Romance Book Review Blog

The Glittering Court

The Glittering Court

The Glittering Court

The Glittering Court
8.6

Pros

  • Well written
  • Captivating story
  • Great plot development

Cons

  • None that I can think of

The Glittering Court by Richelle Mead is the first book in the two-book series.

For a select group of girls, the Glittering Court offers a shot at a life they’ve only ever dreamed of, one of luxury, glamour, and leisure. To high-born Adelaide, whose wealthy family is forcing her into a loveless marriage, the Glittering Court represents something else: the chance to chart her own destiny, and adventure in an unspoiled, prosperous new land across the sea.
 
After a chance meeting with the dazzling Cedric Thorn, Adelaide poses as a servant to join the crop of impoverished girls he promises to transform into proper ladies. But her familiarity with upper class life comes with a price: she must hide her identity from her new friends, mysterious refugee Mira and fiery former laundress Tamsin, and most importantly, from Cedric himself—even though she’s falling in love with him. 
 
Everything begins to crumble when Cedric discovers Adelaide’s ruse, and she catches the eye of a powerful young governor, who wants her for a wife. She didn’t leave the gilded cage of her old life behind just to become someone else’s property. But nothing is as daunting—or as wonderful—as the potent, forbidden attraction simmering between Adelaide and Cedric. One that, if acted on, would make them both outcasts in a wild, dangerous, uncharted world, and possibly lead them to their deaths.

When the young Countess of Rothford is forced into an unwanted marriage with a despicable distant relative, she runs away and decides to leave the beautiful country of Osfrid behind in search of a new life. She follows a dashing student named Cedric to a place called the Glittering Court, where his family trains ordinary girls to act like nobility, ships them overseas to the New World, and profits from their marriage contracts to up-and-coming young men.

It’s there that she assumes the identity of her maid, Adelaide Bailey, and does her best to blend in with the other girls. But as she falls in love with Cedric and becomes tangled in a web of secrets and lies, she is cast out of the Glittering Court and forced into a radically different life working the land in search of the gold they desperately need to start a better life together. With a full cast of bold and original characters, Mead does a superb job of building a world that teens will be excited to enter into and disappointed to leave. The plot is intricately woven, and the ending promises future installments from other characters’ points of view. VERDICT Brilliant and original, Mead’s new series starts off with a bang and will leave readers on the edge of their seats until the very end.-Candyce Pruitt-Goddard, Sno-Isle Libraries, Marysville, WAα(c) Copyright 2011.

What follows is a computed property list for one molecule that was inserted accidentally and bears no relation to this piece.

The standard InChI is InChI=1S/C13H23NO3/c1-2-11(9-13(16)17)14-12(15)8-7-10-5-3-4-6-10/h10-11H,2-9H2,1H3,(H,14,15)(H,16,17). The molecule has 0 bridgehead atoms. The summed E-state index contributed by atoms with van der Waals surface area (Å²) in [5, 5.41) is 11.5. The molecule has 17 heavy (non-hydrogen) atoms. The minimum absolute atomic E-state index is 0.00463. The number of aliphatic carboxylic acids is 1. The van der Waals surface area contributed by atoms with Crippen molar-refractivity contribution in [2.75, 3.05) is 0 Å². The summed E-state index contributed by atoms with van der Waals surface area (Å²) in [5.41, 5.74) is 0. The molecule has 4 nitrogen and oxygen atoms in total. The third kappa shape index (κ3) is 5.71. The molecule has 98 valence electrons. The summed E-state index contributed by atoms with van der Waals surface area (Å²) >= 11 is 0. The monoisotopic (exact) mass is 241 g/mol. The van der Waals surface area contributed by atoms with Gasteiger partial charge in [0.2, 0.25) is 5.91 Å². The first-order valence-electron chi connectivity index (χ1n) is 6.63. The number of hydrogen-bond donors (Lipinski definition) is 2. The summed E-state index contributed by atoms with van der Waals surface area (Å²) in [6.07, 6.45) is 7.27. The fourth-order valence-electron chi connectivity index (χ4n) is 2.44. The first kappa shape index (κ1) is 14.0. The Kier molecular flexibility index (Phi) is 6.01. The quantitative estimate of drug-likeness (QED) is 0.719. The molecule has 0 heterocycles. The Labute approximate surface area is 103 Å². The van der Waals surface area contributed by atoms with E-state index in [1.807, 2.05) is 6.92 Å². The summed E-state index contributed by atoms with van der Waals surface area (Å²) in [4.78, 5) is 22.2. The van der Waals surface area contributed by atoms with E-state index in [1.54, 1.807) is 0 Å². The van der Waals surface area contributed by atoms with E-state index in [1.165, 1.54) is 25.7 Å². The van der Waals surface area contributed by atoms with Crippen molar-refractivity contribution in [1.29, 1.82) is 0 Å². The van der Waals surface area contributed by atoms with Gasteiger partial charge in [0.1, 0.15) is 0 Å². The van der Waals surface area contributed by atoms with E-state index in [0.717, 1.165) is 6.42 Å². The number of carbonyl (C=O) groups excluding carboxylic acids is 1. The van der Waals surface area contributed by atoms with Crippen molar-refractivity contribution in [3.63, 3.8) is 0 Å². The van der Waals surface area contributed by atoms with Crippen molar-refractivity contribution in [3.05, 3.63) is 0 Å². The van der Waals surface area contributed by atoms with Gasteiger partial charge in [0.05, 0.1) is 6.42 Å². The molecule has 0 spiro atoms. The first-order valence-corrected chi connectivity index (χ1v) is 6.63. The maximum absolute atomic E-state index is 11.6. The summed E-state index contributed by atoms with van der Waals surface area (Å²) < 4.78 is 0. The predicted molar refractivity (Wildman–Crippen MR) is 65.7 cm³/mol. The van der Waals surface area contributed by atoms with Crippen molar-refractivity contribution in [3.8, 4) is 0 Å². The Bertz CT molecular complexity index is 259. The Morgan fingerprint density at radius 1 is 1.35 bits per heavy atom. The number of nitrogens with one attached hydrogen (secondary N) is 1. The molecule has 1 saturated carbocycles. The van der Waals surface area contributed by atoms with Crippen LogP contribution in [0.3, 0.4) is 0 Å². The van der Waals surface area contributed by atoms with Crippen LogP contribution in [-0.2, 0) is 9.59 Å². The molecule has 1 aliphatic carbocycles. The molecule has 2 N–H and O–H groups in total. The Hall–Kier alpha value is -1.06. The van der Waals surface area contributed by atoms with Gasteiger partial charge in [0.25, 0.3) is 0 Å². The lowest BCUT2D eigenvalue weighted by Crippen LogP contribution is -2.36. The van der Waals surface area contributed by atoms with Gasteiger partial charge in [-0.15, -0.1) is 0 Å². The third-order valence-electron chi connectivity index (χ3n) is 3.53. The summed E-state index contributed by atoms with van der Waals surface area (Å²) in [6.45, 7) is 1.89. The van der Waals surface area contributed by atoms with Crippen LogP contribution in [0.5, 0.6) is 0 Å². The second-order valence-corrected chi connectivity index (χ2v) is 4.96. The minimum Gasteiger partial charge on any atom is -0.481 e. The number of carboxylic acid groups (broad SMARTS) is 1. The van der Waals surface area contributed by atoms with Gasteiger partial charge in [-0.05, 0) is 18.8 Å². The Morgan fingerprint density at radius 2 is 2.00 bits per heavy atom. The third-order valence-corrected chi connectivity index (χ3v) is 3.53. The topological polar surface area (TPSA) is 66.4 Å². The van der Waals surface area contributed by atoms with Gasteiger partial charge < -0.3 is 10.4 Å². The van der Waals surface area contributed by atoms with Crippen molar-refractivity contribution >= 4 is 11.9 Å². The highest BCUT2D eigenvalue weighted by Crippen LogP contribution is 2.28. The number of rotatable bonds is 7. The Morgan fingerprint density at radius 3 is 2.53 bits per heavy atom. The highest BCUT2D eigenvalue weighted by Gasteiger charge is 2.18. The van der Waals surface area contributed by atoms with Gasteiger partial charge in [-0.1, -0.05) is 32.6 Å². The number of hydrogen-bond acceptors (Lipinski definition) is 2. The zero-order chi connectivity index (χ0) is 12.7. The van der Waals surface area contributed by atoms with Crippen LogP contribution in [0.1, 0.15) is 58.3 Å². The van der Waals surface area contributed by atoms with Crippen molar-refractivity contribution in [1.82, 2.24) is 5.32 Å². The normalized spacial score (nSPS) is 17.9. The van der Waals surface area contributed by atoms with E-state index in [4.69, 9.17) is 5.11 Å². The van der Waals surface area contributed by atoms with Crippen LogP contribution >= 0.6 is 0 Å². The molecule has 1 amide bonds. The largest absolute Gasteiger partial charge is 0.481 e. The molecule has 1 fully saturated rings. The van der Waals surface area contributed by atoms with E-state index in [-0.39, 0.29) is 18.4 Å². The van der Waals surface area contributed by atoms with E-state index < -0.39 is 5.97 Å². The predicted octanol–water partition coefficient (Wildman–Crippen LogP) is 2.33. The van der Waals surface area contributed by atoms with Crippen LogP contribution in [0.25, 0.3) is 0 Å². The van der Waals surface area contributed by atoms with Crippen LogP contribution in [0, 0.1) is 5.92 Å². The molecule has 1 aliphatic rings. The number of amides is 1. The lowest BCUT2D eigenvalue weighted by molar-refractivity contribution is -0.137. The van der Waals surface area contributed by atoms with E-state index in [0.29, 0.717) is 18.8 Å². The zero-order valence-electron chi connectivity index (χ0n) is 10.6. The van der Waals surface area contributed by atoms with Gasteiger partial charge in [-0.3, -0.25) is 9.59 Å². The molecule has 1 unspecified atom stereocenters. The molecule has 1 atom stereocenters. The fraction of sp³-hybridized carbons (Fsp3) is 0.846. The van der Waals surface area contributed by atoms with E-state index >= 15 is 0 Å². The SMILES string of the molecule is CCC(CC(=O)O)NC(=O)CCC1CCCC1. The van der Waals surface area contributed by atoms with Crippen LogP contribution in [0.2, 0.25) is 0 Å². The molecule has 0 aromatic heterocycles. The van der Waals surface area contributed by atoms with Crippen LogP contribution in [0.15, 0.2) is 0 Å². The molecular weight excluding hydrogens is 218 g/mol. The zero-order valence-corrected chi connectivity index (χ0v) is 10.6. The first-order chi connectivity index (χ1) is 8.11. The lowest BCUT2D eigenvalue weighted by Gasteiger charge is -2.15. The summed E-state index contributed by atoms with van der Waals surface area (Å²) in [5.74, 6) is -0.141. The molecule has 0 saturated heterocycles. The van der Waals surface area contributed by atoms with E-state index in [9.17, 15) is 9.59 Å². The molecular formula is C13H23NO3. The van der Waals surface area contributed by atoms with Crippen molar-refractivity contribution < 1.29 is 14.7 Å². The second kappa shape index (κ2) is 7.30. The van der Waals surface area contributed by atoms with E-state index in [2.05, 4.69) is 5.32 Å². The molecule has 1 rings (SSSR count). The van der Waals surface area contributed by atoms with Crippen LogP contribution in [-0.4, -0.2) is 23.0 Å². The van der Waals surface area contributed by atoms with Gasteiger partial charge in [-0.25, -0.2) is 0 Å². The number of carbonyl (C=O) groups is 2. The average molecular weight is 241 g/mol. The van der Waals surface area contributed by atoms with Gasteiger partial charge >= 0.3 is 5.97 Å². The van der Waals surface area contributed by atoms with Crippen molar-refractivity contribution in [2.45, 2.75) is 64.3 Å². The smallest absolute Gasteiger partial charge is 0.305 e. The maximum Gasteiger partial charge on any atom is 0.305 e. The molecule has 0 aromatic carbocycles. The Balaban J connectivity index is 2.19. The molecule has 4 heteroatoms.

The Glittering Court is set in historical England, but you really don’t feel like it’s a historical romance. It’s written in a very contemporary way.

Adelaide is an aristocrat, who has a title but no money. As many in history of done in her position, she’s expected to marry into money, a rich man who wants a title.

Only she doesn’t want to marry some guy who only wants her title. Her whole life has been planned out for her and she’s always done exactly as she was told. Only now when push comes to shove, she isn’t sure she can go through with it.

So she does the only thing she can think of, she pretends to be one of her maids and joins the Glittering Court.

The Glittering Court is basically a school where decent looking girls without any money are sent to be educated and refined then sold off to the highest bidder in America.

Men who go to the America’s to find their fortune quickly realized the new world lacks appropriately refined women. So the are imported from England. But they don’t want just any random girl, they want pretty girls who are educated and refined.

The Glittering Court is basically a finishing school.

I get not wanting to marry some horrible guy you don’t know or like just because you have to. But running off to the Glittering Court doesn’t really make sense because, in the end, she’ll still have to marry some guy she doesn’t know and possibly doesn’t like.

So while the overall story has some plot holes in it, I still really liked the book.

It was different and well written.

It’s written in a way that you’ll easily get caught up in the world that the author has created. It starts off as a historical romance and then transforms into life on the great frontier. It was done so in a way that hardly even notice.

The beginning of the book was a little slow but when the momentum finally picked up, boy did it! Was a very entertaining read.

 

Stacei Fox

http://www.stacei.com

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